Why Aren't You Using Double Opt-In?

My last Email Insider column ("Email Industry Disagreements: Where Do You Stand?" ) touched off the start of some good debate over single vs. double opt-in (also called confirmed opt-in) that went beyond the usual arguments (list size vs. list quality).

Some readers commented that while double opt-in (DOI) is the better choice, a sizable group of marketers choose single opt-in anyway, along with other practices, such as prechecked boxes and not removing inactives. Others suggested claims that double opt-in can boost deliverability could be overblown.

On top of that conversation, two incidents involving bogus opt-ins make it look as if a perfect storm is brewing, one that makes the case for double opt-in even stronger:

First, columnist Ken Magill exposed how easy it would be for political candidates such as Barack Obama and John McCain (neither of whom uses DOI) to add lots of unwanted email addresses by using single opt-in.

Although he used a genuine email address, his stunt illustrated how easy it is to forge someone else's information on opt-in forms. Read about it here and the mixed reaction it drew at Laura Atkins' "Word to the Wise" blog.

A potentially more damaging incident surfaced with SpamZa, an email revenge "service" that lets you sign up anyone's address, resulting in, presumably, a flood of daily email newsletters.

Most vulnerable to this scheme are high-profile, consumer-focused newsletters that don't use double opt-in to weed out malicious subscriptions, making them increasingly exposed to more unsubscribes, bad addresses and spam complaints.

Arguments Against Double Opt-in

The arguments I have heard against moving from single to double opt-in are these:



· DOI lists are smaller because confirmation emails get overlooked or lost in spam filters

· Deliverability improvements from DOI are negligible.

· Some marketers say the ROI is higher on a nonconfirmed list - presumably due to a larger list and fewer acquisition dollars being wasted.

Arguments for Double Opt-in

I believe DOI neutralizes the two problems I listed above with SpamZa and the political campaigns, but some of the most commonly cited pro-DOI arguments include these:

· It reduces or eliminates bogus email addresses people use to sign up for white papers, downloads or other incentives.

· It eliminates the SpamZa effect, stopping people from hijacking your email list to sign up people they don't like.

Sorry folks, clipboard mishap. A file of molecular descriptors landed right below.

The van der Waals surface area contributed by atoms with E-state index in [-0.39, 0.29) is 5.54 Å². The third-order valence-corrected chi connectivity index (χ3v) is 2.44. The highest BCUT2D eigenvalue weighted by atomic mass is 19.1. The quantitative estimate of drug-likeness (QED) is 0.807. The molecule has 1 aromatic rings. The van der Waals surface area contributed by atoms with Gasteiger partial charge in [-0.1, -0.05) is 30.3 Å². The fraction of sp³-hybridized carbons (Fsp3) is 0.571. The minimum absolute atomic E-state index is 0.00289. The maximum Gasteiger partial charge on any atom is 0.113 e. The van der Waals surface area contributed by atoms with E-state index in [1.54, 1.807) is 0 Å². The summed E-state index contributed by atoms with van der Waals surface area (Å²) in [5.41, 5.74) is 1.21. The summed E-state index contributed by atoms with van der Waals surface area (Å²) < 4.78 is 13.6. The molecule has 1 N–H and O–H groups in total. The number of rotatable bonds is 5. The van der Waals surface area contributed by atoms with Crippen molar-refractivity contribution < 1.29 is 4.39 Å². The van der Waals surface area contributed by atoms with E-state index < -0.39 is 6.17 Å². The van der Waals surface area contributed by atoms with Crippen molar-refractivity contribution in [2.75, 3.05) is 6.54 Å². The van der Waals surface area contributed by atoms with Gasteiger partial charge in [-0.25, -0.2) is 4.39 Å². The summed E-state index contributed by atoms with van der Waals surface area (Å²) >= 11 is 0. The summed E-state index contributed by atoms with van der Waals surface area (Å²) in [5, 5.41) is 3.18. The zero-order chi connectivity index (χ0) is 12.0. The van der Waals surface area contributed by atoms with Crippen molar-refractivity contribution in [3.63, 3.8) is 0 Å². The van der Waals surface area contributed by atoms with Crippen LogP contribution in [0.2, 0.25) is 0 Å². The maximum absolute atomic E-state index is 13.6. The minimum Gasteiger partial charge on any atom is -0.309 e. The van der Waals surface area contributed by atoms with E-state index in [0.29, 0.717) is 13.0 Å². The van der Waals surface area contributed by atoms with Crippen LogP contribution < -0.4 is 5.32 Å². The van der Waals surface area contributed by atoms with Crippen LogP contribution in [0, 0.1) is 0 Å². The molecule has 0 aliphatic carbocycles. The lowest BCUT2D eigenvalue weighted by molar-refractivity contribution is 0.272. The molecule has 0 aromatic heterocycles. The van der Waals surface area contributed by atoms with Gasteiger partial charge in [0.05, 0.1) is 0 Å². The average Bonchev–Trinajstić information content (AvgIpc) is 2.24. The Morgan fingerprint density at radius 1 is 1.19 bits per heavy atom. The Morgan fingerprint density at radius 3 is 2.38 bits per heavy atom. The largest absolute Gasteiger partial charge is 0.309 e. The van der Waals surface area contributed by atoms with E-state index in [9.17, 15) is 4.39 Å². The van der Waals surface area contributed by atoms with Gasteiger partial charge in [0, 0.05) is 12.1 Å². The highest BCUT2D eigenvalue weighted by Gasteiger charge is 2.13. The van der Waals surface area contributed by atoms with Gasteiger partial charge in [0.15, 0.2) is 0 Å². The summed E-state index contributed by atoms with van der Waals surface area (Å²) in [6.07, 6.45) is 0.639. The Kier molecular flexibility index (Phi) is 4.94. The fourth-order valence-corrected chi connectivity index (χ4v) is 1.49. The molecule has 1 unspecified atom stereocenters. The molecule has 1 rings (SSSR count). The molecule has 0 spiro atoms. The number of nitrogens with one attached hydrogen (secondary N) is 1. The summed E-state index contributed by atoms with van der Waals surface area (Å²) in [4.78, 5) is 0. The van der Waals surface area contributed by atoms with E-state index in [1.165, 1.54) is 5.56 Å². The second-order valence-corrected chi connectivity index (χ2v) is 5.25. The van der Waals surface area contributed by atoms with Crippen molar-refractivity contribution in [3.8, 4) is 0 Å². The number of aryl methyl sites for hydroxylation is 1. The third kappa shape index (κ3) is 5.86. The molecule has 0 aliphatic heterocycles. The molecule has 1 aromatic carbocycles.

· Most ISPs recommend DOI/COI.

· A key benefit is the confirmation record should you need to prove to an ISP or network administrator that an angry subscriber actually did opt in.

· Responsiveness will be higher overall, because only people who want to be on your list will confirm their requests.

· It minimizes future spam complaints and unsubscribes, as the confirmation process eliminates many of the subscribers who have buyers' remorse after hitting "submit."

· Optimizing your confirmation process will minimize the number of emails being trapped in spam filters.

The Smaller-List Argument

The biggest argument against DOI is typically that it will result in a smaller list, with confirmation rates, according to a MarketingSherpa study, being between 70 and 80 percent.

So yes, out of the gate, a SOI list will be larger. But what about after your first few emails? What percentage of this difference is lost after the malicious, input errors, etc. addresses in the first mailing? What about the people who get buyer's remorse after the first one or two emails and hit the spam button or unsubscribe?

What about potential blocking or filtering because some spam-trap email addresses were submitted? Finally, what about potentially improved responsiveness from those acquired via the DOI process?

Now, explain to me again why more marketers aren't switching.

Optimizing the Confirmation Process

To reduce the potential for lost or ignored confirmation emails, try these tips:

1. Explain the confirmation process on the opt-in page.

2. Make sure your "from" line is well branded and easily recognizable and consistent with what someone would expect.

3. Use a simple subject line, repeating the newsletter name and the confirmation request.

4. Use text or HTML with no or minimal images or tables, etc. to ensure good rendering on PCs and mobile devices and minimize potential spam filtering.

5. Test the confirmation process frequently to make sure it works and to see where confirmation emails end up.

6. Try to eliminate input errors on your opt-in forms by using scripts that detect typing errors in domain names (missing @ , aol.cmo, etc.).

The arguments for DOI are pretty compelling to me, but perhaps I'm overlooking some issues. If you have hard facts or tests, including deliverability and response rates, that prove (at least on house lists) that SOI delivers better long-term ROI and lifetime customer value, I would love to see them.

Until next time, take it up a notch.

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